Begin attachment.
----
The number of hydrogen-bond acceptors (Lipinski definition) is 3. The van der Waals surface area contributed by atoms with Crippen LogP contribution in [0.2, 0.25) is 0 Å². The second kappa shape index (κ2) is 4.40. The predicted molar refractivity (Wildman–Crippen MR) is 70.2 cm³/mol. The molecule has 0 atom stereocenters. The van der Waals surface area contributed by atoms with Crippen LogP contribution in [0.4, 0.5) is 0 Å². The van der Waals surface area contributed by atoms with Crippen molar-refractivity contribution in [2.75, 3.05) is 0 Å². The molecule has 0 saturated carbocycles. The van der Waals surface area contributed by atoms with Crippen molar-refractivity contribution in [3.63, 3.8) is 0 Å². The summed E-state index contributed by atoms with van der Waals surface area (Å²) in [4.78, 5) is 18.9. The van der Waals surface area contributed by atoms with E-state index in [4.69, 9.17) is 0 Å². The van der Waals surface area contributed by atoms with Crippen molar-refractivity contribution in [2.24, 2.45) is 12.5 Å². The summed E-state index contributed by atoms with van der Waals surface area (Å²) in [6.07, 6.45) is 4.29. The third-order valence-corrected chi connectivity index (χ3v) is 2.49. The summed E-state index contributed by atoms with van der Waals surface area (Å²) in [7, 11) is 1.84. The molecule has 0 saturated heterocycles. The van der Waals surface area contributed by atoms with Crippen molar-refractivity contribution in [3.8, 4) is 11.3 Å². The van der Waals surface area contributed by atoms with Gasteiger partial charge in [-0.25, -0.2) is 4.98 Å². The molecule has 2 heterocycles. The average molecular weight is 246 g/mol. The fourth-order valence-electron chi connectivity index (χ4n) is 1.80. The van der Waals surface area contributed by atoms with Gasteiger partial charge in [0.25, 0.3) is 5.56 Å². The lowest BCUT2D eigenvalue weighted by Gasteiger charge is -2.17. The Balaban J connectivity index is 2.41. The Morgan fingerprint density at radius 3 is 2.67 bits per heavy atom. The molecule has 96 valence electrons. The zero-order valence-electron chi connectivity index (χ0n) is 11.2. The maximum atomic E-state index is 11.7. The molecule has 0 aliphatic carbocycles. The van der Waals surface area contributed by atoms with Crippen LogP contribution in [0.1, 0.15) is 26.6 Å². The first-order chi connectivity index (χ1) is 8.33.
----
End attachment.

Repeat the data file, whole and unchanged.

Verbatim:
The number of hydrogen-bond acceptors (Lipinski definition) is 3. The van der Waals surface area contributed by atoms with Crippen LogP contribution in [0.2, 0.25) is 0 Å². The second kappa shape index (κ2) is 4.40. The predicted molar refractivity (Wildman–Crippen MR) is 70.2 cm³/mol. The molecule has 0 atom stereocenters. The van der Waals surface area contributed by atoms with Crippen LogP contribution in [0.4, 0.5) is 0 Å². The van der Waals surface area contributed by atoms with Crippen molar-refractivity contribution in [2.75, 3.05) is 0 Å². The molecule has 0 saturated carbocycles. The van der Waals surface area contributed by atoms with Crippen molar-refractivity contribution in [3.63, 3.8) is 0 Å². The summed E-state index contributed by atoms with van der Waals surface area (Å²) in [4.78, 5) is 18.9. The van der Waals surface area contributed by atoms with E-state index in [4.69, 9.17) is 0 Å². The van der Waals surface area contributed by atoms with Crippen molar-refractivity contribution in [2.24, 2.45) is 12.5 Å². The summed E-state index contributed by atoms with van der Waals surface area (Å²) in [6.07, 6.45) is 4.29. The third-order valence-corrected chi connectivity index (χ3v) is 2.49. The summed E-state index contributed by atoms with van der Waals surface area (Å²) in [7, 11) is 1.84. The molecule has 0 saturated heterocycles. The van der Waals surface area contributed by atoms with Crippen molar-refractivity contribution in [3.8, 4) is 11.3 Å². The van der Waals surface area contributed by atoms with Gasteiger partial charge in [-0.25, -0.2) is 4.98 Å². The molecule has 2 heterocycles. The average molecular weight is 246 g/mol. The fourth-order valence-electron chi connectivity index (χ4n) is 1.80. The van der Waals surface area contributed by atoms with Gasteiger partial charge in [0.25, 0.3) is 5.56 Å². The lowest BCUT2D eigenvalue weighted by Gasteiger charge is -2.17. The Balaban J connectivity index is 2.41. The Morgan fingerprint density at radius 3 is 2.67 bits per heavy atom. The molecule has 96 valence electrons. The zero-order valence-electron chi connectivity index (χ0n) is 11.2. The maximum atomic E-state index is 11.7. The molecule has 0 aliphatic carbocycles. The van der Waals surface area contributed by atoms with Crippen LogP contribution in [0.1, 0.15) is 26.6 Å². The first-order chi connectivity index (χ1) is 8.33.